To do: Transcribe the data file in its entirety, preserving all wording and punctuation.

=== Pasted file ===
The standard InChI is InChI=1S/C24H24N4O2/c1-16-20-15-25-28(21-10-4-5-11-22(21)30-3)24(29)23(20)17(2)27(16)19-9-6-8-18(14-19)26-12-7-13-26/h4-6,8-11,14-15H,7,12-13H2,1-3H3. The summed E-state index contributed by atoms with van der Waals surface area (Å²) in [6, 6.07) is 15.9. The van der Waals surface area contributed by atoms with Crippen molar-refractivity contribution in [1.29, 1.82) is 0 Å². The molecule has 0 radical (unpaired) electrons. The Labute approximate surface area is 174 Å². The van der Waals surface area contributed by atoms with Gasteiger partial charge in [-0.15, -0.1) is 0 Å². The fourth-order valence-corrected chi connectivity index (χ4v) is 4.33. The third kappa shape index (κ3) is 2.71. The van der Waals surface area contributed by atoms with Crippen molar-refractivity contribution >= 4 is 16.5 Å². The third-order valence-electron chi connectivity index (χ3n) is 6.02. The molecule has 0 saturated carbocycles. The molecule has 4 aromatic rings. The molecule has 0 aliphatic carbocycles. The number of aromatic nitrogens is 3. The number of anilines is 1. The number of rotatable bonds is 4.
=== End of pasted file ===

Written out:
The standard InChI is InChI=1S/C24H24N4O2/c1-16-20-15-25-28(21-10-4-5-11-22(21)30-3)24(29)23(20)17(2)27(16)19-9-6-8-18(14-19)26-12-7-13-26/h4-6,8-11,14-15H,7,12-13H2,1-3H3. The summed E-state index contributed by atoms with van der Waals surface area (Å²) in [6, 6.07) is 15.9. The van der Waals surface area contributed by atoms with Crippen molar-refractivity contribution in [1.29, 1.82) is 0 Å². The molecule has 0 radical (unpaired) electrons. The Labute approximate surface area is 174 Å². The van der Waals surface area contributed by atoms with Gasteiger partial charge in [-0.15, -0.1) is 0 Å². The fourth-order valence-corrected chi connectivity index (χ4v) is 4.33. The third kappa shape index (κ3) is 2.71. The van der Waals surface area contributed by atoms with Crippen molar-refractivity contribution >= 4 is 16.5 Å². The third-order valence-electron chi connectivity index (χ3n) is 6.02. The molecule has 0 saturated carbocycles. The molecule has 4 aromatic rings. The molecule has 0 aliphatic carbocycles. The number of aromatic nitrogens is 3. The number of anilines is 1. The number of rotatable bonds is 4.